By Cyndi Pyburn

I will tell you that I don’t like shopping at Costco.  Don’t make me go on a Saturday or Sunday afternoon.  UGH.  Finding a parking spot is a feat.   The people that block your cart awaiting their turn to ‘sample’ something is annoying. The lines to cash out are something else again! AND the most irritating Costco ritual is that you must show your receipt and get it checked off before you leave the store.  You took my money and now you don’t trust me? UNBELIEVABLE!

Then I start talking about Costco.  And I find that I am a ‘raving’ fan.  Really?  REALLY!

While the shopping experience leaves a lot to be desired, and some items are certainly over-priced, there are some real ‘gems’ to be had.  These ‘gems’ tend to be out for sale pre-season, so you have to be on your toes.  My ‘gems’ are a mix of great quality with great price. My faves over the years:

  • Cotton Egyptian beach towels — $16.99 for a massive, colourful, gorgeous, long-lasting towel – I buy one every year to have one on hand for all pool guests.
  • Homemade Christmas tags – 100 for $14.99 – unique, special, and makes your gift look like you’ve gone that extra wrapping mile.
  • Kids Wetsuits – my kids needed these for freestyle ski training every summer – great suits for growing kids at $49.99.
  • 3lb Rotisserie Chicken – twice the size than those at the grocery store and only for $7.99 – feeds the family and enough left over for lunches.
  • Salad – we eat salad at every meal and we buy three large packages a week for $4.99 each (usually $6.99 at the grocery store) – and good choices available from kale, to spring mix, to baby spinach.
  • Beets – let’s face it, cooking fresh beets is a hassle and turn my fingers purple. These are fresh beets vacuum-packed and are delicious.
  • Goat Cheese – two- pack of large size for $6.99. Small one in grocery store is $6.99.
  • Dentastix – for my dog are $17.99 large bag (60 stix); pet specialty they are $8.99 small bag (8-10 stix)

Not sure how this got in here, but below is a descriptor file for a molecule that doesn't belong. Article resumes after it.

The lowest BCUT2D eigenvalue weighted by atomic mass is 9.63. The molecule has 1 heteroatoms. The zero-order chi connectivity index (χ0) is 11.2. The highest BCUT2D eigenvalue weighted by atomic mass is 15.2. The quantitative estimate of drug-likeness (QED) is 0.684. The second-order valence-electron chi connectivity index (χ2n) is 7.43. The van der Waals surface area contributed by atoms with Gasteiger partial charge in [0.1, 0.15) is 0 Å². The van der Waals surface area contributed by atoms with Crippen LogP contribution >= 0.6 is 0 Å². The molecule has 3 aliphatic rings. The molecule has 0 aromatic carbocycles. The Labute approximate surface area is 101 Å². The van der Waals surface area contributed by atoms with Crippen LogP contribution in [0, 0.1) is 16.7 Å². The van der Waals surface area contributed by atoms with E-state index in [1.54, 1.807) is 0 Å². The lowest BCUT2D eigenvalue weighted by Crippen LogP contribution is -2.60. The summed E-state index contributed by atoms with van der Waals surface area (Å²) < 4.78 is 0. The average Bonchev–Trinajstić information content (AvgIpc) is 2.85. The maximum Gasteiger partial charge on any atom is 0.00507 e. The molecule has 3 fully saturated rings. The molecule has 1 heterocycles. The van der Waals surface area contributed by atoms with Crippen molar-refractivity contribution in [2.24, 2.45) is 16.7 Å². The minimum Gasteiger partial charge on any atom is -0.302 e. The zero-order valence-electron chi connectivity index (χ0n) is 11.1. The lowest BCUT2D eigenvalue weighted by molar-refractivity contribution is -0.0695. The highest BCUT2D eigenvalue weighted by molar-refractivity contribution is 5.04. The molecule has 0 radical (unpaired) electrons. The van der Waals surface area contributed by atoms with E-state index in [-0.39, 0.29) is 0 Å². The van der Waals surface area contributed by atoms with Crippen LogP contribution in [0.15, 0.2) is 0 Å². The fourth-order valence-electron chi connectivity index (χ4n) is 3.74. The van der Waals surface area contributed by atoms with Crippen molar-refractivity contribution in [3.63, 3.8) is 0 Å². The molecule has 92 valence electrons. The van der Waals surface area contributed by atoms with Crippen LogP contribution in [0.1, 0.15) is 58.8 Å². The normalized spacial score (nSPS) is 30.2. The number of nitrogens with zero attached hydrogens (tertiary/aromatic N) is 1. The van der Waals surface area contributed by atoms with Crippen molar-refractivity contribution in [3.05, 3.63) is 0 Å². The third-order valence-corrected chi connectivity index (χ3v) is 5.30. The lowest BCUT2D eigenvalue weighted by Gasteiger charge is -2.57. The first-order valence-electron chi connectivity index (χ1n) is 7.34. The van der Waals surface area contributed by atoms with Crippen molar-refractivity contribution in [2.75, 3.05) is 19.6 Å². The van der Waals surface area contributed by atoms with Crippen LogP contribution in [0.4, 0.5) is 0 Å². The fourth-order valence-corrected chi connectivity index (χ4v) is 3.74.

• Gas – if you can stomach the snake line-up of cars, it is .10ct/litre less in Toronto, a significant savings if you drive an SUV or require premium gasoline.
  • Kirkland Signature Brand – on many products offering great quality and great value. To name a few:  coffee beans, pasta sauce, dry dog food, supplements, frozen berries, whey protein powder, kitchen garbage and compost bags have all found their way into my cart.

So what’s the ‘magic’ formula?  We’ve all heard that the thrill of the find, the treasure hunt is behind Costco’s success.  I don’t disagree.  But as a regular shopper, you get fairly familiar with what might be expected.  Of course the Earn Back Membership fee ensures that shoppers have a vested interest in returning to earn the fee (and more!) back during the year in savings.

Demonstrating value through price, exclusivity, and rotation has been a big part of Costco’s promise, as has being agile when it comes to trying new things. If a new inclusion in the assortment doesn’t sell, it’s quickly dropped.

But the ‘real’ magic is in Costco’s productivity ‘mindset’.  Consider the following:

  • No advertising: no newspapers, radio, TV, billboards, digital or need for an agency.
  • No weekly specials with labor-intensive changing prices, shelf tags, and displays.
  • Narrow range of high velocity merchandise across a wide range of categories. For example, they offer 12 large-size Cereal SKUs vs 245 in a typical food retailer.
  • High inventory turn: inventory is often sold before being paid for thereby increasing asset productivity.
  • Simple functional checkout system; no bagging supplies or service.
  • Everything possible is handled on pallets: delivered; stored; and sold from. Pallets are moved by forklift, meaning minimal labor handling per item sold.

In addition, the revenue generated from membership fees supports Costco’s ability to offer great value for money, particularly in terms of price per unit. Rather than achieve profit from margin, it demands low margin from suppliers to achieve super-fast-selling SKUs. While satisfying the customer is crucial, clearly supply chain management is magic for profit and success.  The club experience coupled with strong member advocacy serves Costco well and differentiates it within the increasingly competitive and disruptive retail landscape.

Enough said, I admit that I love Costco!